DOI: 10.1111/hae.14895 ISSN: 1351-8216

Association of patient, treatment and disease characteristics with patient‐reported outcomes: Results of the ECHO Registry

Charles R. M. Hay, Michael Makris, Midori Shima, Azusa Nagao, Víctor Jiménez‐Yuste, Mark Skinner, Craig M. Kessler, Sylvia von Mackensen
  • Genetics (clinical)
  • Hematology
  • General Medicine



Patient‐reported outcomes (PROs) in people living with haemophilia A (PLWHA) are often under‐reported. Investigating PROs from a single study with a diverse population of PLWHA is valuable, irrespective of FVIII product or regimen.


To report available data from the Expanding Communications on Haemophilia A Outcomes (ECHO) registry investigating the associations of patient, treatment and disease characteristics with PROs and clinical outcomes in PLWHA.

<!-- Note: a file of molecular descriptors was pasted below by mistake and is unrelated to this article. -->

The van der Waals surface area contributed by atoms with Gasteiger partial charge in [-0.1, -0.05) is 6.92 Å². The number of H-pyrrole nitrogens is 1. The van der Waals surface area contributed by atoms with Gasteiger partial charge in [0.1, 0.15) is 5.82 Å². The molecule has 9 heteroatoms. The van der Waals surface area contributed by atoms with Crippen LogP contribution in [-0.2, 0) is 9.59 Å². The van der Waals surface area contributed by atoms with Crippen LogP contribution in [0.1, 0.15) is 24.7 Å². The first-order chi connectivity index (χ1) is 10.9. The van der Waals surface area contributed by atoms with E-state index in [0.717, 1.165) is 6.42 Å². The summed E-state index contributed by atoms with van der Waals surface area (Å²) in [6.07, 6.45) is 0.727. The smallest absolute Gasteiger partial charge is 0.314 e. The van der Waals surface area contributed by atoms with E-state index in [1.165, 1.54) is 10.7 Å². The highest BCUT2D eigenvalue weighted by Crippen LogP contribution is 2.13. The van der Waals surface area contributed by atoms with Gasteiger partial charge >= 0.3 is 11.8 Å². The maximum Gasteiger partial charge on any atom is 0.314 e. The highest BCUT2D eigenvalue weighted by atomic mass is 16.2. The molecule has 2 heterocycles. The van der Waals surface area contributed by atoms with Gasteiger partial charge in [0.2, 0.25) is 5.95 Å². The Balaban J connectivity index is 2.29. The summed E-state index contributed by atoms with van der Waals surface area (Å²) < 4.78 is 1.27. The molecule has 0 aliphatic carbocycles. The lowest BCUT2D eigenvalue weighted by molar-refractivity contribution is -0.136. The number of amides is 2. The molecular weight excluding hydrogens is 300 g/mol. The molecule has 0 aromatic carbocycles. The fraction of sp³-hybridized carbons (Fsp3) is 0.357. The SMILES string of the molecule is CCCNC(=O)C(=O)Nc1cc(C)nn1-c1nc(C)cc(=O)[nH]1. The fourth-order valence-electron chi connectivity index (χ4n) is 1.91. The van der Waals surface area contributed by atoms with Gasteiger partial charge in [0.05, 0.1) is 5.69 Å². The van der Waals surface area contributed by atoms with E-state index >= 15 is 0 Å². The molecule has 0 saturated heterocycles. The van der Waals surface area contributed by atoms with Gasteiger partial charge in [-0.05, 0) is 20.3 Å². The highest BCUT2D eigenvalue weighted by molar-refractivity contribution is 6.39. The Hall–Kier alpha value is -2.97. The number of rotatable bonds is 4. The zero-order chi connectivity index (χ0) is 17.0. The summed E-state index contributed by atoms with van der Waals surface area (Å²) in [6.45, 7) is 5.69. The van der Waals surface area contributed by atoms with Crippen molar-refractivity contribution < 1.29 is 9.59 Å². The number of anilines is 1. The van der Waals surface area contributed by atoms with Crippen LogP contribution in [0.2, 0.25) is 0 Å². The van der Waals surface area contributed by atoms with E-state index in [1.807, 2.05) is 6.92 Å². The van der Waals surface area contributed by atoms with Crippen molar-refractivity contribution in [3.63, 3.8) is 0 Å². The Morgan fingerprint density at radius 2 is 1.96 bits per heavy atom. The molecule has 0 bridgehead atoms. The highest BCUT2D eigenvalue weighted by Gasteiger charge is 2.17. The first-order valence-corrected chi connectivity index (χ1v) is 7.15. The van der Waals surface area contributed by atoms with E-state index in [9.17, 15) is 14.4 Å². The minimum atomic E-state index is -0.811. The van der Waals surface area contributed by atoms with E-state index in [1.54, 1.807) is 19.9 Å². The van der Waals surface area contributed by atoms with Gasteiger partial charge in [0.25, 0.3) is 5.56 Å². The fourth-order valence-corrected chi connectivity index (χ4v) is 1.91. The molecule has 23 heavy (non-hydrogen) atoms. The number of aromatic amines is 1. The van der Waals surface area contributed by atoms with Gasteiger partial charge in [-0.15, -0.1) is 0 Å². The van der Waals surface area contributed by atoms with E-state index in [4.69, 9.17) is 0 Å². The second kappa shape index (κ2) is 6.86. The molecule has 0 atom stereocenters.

ECHO (NCT02396862), a prospective, multinational, observational registry, enrolled participants aged ≥16 years with moderate or severe haemophilia A using any product or treatment regimen. Data collection, including a variety of PRO questionnaires, was planned at baseline and annually for ≥2 years. Associations between PRO scores and patient, treatment and disease characteristics were determined by statistical analyses.


ECHO was terminated early owing to logistical constraints. Baseline data were available from 269 PLWHA from Europe, the United States and Japan. Most participants received prophylactic treatment (76.2%), with those using extended‐half‐life products (10.0%) reporting higher treatment satisfaction. Older age and body weight >30 kg/m2 (>BMI) were associated with poorer joint health. Older age was associated with poorer physical functioning and work productivity. Health‐related quality of life and pain interference also deteriorated with age and >BMI; >BMI also increased pain severity scores.


ECHO captured a variety of disease characteristics, treatment patterns, PROs and clinical outcomes obtained in real‐world practice with ≤1 year's follow‐up. Older age, poorer joint health and >BMI adversely affected multiple aspects of participant well‐being.

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